Infant Risk Center: Telephone: 806-352-2519. Consumers can call the call center directly to receive information about medications during pregnancy or while breastfeeding. The InfantRisk Center at Texas Tech University Health Sciences Center is a call center based solely on evidence-based medicine and research. They are dedicated to providing current and accurate information to pregnant and breastfeeding mothers and healthcare professionals. They are a training center for medical and pharmacy students and medical residents in the use of drugs in pregnant and breastfeeding mothers.
Your OBGYN or psychiatrist can call the postpartum support international (PSI) line and get a second opinion about staying on or starting medications during pregnancy. This line offers specific information from those who are specialized in this subject.
Summary of Recommendations and Conclusions from ACOG PB 92: "Use of Psychiatric Medications During Pregnancy and Lactation"
The following recommendations and conclusions are based on good and consistent scientific evidence (Level A):
Lithium exposure in pregnancy may be associated with a small increase in congenital cardiac malformations, with a risk ratio of 1.2–7.7.
Valproate exposure in pregnancy is associated with an increased risk of fetal anomalies, including neural tube defects, fetal valproate syndrome, and long-term adverse neurocognitive effects. It should be avoided in pregnancy, if possible, especially during the first trimester.
Carbamazepine exposure in pregnancy is associated with fetal carbamazepine syndrome. It should be avoided in pregnancy, if possible, especially during the first trimester.
Maternal benzodiazepine use shortly before delivery is associated with floppy infant syndrome.
The following recommendations and conclusions are based on limited or inconsistent scientific evidence (Level B):
Paroxetine use in pregnant women and women planning pregnancy should be avoided, if possible. Fetal echocardiography should be considered for women who are exposed to paroxetine in early pregnancy.
Prenatal benzodiazepine exposure increased the risk of oral cleft, although the absolute risk increased by 0.01%.
Lamotrigine is a potential maintenance therapy option for pregnant women with bipolar disorder because of its protective effects against bipolar depression, general tolerability, and a growing reproductive safety profile relative to alternative mood stabilizers.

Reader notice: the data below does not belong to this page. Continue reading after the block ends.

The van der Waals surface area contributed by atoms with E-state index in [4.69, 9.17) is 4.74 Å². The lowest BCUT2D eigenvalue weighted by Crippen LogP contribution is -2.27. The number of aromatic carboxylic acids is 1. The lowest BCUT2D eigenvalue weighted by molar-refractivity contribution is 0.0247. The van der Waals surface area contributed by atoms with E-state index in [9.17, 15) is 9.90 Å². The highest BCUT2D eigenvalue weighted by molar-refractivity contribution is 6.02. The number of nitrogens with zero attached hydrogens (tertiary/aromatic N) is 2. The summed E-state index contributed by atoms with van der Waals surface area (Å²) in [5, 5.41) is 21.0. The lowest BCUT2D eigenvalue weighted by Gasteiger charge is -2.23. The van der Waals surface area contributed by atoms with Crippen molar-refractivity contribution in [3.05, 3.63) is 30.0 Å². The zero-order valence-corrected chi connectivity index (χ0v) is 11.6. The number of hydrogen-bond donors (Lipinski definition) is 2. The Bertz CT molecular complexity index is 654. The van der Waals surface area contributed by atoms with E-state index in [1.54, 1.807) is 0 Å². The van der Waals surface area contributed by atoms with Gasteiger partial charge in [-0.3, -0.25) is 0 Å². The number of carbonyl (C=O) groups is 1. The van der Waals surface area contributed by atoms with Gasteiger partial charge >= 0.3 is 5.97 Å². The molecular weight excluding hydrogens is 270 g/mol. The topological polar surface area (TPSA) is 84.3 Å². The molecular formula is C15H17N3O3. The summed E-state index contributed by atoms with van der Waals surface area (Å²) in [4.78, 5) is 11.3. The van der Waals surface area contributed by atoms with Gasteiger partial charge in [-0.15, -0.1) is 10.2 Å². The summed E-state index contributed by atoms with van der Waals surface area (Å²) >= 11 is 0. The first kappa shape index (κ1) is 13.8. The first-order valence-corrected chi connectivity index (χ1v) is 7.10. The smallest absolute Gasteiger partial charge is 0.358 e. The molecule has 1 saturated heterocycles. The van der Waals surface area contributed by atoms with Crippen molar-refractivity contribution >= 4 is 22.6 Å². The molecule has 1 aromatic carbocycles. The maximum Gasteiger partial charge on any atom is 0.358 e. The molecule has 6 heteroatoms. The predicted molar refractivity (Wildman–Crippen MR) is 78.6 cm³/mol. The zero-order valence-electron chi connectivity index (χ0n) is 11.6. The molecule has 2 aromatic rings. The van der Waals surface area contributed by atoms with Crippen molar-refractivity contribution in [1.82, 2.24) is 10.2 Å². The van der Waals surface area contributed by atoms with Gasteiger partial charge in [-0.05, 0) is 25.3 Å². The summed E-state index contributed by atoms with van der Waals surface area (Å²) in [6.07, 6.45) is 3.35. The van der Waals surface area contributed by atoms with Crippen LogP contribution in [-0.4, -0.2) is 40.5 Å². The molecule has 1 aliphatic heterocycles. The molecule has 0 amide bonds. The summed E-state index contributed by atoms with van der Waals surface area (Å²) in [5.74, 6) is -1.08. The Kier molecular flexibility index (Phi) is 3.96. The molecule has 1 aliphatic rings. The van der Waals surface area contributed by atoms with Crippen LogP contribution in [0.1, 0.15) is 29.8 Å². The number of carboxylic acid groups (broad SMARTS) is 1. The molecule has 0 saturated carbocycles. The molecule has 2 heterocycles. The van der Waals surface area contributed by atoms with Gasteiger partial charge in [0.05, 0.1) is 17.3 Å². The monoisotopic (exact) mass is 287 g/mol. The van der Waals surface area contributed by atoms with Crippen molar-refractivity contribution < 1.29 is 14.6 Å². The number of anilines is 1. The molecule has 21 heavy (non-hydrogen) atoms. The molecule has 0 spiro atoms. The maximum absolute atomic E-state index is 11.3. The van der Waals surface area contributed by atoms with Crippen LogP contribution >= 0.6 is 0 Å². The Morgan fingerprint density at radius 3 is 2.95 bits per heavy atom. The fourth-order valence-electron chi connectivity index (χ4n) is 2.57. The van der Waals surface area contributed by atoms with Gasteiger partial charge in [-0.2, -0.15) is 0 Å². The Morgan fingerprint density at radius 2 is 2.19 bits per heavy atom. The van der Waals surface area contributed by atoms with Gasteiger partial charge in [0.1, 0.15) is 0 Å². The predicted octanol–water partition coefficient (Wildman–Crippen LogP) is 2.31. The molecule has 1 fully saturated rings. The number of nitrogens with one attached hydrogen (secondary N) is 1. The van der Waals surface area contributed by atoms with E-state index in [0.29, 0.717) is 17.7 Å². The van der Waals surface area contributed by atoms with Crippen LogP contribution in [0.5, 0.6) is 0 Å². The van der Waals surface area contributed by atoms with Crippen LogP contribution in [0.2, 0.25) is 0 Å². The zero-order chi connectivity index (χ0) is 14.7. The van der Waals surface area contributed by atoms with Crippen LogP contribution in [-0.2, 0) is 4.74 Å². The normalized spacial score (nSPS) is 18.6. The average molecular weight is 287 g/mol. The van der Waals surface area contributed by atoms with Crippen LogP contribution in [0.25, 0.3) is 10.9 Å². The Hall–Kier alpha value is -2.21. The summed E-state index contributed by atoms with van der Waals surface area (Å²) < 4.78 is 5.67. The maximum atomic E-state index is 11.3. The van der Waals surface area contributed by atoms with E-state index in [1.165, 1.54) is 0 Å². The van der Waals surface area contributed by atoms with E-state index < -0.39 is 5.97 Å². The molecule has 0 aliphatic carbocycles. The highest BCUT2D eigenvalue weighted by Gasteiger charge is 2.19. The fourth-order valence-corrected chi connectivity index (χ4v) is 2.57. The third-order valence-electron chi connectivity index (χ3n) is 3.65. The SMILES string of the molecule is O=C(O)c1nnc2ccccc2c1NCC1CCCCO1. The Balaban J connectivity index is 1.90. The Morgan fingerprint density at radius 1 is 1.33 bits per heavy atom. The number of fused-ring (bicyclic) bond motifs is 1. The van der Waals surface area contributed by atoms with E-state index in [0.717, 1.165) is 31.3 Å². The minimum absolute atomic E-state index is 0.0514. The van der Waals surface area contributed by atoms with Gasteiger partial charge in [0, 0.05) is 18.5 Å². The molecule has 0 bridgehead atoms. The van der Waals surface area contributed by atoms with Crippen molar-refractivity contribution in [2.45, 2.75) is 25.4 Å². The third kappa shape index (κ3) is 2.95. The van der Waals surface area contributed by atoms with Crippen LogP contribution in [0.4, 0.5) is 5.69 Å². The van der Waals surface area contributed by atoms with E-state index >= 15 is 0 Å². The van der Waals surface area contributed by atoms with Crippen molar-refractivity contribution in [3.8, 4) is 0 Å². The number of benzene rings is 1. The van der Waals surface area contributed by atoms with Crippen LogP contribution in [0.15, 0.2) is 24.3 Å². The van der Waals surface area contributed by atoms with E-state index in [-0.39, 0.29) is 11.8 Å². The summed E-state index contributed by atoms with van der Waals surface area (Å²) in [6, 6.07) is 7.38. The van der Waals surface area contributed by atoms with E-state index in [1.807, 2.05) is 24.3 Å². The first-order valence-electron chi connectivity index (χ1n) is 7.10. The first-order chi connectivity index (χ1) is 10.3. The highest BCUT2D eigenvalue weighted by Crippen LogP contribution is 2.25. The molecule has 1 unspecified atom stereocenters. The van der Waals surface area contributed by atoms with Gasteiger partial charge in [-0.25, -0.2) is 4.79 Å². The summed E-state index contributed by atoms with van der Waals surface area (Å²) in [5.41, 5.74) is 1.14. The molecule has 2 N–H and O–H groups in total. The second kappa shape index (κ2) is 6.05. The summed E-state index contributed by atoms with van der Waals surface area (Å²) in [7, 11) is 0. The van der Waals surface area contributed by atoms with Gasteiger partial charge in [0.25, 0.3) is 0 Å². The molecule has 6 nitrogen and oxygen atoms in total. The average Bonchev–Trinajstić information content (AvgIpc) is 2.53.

Maternal psychiatric illness, if inadequately treated or untreated, may result in poor compliance with prenatal care, inadequate nutrition, exposure to additional medication or herbal remedies, increased alcohol and tobacco use, deficits in mother–infant bonding, and disruptions within the family environment.
The following recommendations and conclusions are based primarily on consensus and expert opinion (Level C):
Whenever possible, multidisciplinary management involving the patient’s obstetrician, mental health clinician, primary health care provider, and pediatrician is recommended to facilitate care.
Use of a single medication at a higher dose is favored over the use of multiple medications for the treatment of psychiatric illness during pregnancy.
The physiologic alterations of pregnancy may affect the absorption, distribution, metabolism, and elimination of lithium, and close monitoring of lithium levels during pregnancy and postpartum is recommended.
For women who breastfeed, measuring serum levels in the neonate is not recommended.
Treatment with all SSRIs or selective norepinephrine reuptake inhibitors or both during pregnancy should be individualized.
Fetal assessment with fetal echocardiogram should be considered in pregnant women exposed to lithium in the first trimester.
Shannon M. Clark, MD, MMS is a double board certified ObGyn and Maternal-Fetal Medicine Specialist, and founder of Babies After 35. In her roles as a clinician, educator and researcher at UTMB-Galveston, she focuses on the care of people with maternal and/or fetal complications of pregnancy. Dr. Clark has taken a special interest in pregnancy after the age of 35, which according to age alone, is considered a high-risk pregnancy.